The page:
Language is so important. Synthetic biologists refer to different parts of the genome as “circuitry” or “on-off” switches, and that’s beholden to a much longer history of electrical engineering and computer science. I’ve heard so many times people talk about, “What’s the difference between programming a cell and programming a computer?”
Interestingly, [science historian] Lily Kay says that the description of genetic material of “code” actually preceded association of “code” with computers. It used to be associated with ideas from linguistics before it became associated with computers.
But what are the actual effects here? If we used different terms to talk about synthetic biology, how would things be different?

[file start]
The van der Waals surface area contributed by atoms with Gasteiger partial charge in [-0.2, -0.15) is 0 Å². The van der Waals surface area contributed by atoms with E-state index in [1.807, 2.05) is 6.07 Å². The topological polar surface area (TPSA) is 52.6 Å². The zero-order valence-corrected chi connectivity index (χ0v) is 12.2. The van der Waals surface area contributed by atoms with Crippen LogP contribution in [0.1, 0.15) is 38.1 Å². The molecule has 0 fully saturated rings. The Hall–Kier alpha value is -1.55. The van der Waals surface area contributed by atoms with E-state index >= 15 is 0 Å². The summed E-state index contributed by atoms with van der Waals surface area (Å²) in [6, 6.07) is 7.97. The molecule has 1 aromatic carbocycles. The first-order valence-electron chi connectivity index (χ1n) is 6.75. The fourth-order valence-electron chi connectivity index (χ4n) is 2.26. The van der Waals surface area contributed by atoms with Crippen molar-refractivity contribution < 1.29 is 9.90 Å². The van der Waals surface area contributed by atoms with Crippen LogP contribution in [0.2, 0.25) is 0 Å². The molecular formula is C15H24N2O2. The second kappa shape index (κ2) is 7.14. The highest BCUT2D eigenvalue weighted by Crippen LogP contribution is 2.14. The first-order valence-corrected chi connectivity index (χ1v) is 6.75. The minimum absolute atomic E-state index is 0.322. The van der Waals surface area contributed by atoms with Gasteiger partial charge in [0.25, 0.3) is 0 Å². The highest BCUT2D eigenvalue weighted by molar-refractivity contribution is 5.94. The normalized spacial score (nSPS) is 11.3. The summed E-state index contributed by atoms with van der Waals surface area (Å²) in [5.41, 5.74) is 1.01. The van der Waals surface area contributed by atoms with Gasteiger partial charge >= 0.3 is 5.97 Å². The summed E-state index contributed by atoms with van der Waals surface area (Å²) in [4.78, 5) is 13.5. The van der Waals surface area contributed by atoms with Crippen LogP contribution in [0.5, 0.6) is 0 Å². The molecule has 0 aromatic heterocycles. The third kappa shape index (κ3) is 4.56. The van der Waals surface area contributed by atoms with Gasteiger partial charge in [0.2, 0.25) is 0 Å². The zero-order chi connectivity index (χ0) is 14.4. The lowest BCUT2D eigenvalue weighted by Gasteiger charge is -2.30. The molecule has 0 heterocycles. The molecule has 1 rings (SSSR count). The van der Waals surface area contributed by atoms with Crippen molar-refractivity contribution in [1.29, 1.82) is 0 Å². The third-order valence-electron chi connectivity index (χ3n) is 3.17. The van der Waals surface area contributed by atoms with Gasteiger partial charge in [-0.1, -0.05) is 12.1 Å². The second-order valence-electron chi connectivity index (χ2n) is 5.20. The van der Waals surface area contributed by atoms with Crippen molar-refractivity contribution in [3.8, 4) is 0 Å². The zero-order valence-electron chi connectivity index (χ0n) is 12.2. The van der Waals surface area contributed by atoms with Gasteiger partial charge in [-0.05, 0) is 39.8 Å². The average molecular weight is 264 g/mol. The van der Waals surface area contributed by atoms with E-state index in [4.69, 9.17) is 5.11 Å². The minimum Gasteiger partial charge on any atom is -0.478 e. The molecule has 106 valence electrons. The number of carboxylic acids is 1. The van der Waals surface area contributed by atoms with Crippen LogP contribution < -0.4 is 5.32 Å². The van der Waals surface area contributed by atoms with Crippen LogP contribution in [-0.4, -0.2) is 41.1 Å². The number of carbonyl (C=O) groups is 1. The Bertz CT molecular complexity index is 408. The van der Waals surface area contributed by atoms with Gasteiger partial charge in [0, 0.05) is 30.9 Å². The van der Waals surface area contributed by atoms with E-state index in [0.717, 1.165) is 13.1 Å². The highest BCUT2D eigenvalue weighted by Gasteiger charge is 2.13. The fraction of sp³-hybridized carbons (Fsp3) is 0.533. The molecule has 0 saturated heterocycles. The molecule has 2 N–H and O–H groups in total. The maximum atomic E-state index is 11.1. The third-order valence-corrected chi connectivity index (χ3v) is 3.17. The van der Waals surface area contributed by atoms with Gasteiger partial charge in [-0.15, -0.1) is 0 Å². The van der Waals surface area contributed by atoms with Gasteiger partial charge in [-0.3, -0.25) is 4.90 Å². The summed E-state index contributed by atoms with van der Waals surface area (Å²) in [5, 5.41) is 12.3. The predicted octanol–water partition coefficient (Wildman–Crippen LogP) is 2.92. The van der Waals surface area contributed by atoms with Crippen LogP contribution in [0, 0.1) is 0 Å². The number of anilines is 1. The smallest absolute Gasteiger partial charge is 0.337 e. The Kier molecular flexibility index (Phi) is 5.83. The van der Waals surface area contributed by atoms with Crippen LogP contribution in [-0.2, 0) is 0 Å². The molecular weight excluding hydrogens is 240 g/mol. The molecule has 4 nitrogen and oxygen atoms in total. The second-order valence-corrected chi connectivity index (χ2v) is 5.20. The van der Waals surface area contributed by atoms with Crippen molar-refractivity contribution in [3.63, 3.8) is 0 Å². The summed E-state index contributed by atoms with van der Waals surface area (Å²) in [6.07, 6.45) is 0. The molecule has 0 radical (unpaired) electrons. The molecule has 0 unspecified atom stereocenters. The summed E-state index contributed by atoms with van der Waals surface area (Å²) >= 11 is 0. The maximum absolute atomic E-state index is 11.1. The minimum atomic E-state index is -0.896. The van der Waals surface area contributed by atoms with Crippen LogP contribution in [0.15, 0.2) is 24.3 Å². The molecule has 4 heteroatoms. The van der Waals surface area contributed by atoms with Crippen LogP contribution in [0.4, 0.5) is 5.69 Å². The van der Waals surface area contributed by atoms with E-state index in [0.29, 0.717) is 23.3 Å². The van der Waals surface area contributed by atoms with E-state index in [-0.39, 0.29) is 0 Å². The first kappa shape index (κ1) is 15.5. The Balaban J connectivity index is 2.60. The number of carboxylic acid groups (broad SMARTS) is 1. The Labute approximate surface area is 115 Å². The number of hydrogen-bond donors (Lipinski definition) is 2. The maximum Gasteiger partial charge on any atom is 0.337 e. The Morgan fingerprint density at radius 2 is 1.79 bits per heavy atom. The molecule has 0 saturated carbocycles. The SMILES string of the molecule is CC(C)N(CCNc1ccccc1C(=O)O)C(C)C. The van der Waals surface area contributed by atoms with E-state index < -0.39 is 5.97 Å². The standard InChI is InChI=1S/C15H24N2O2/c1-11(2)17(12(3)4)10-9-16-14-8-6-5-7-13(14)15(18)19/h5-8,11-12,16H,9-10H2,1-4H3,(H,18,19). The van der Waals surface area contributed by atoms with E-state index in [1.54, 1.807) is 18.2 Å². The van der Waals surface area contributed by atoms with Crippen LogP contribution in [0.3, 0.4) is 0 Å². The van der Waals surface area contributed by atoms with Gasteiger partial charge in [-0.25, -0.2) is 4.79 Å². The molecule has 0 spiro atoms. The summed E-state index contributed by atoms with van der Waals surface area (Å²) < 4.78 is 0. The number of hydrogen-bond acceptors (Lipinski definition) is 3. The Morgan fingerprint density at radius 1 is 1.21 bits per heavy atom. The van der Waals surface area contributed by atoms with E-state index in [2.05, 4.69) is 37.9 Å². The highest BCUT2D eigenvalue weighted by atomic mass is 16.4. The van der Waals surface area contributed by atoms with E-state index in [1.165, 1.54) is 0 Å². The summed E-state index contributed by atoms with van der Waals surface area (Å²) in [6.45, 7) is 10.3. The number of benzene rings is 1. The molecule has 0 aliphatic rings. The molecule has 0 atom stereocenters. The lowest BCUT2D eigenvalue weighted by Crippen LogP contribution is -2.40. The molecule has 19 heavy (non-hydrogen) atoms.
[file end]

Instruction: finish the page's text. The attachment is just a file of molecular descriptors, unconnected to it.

Language has effects on the way we imagine how biology works. If you think about life as a machine, that is going to get embedded in the way you approach problems of biological design and biological engineering. Take reductionism, or the belief that you can explain the whole by reference to the function of each of the ways. There’s been pushback recently in fields like systems biology, but it’s overwhelmingly common in much of biotech and synthetic biology. It’s the belief that if you know what all the parts do, you’ll be able to say something about the whole, and so the focus is on parts. That language of reductionism, of machine parts, affects the design and the way you approach things.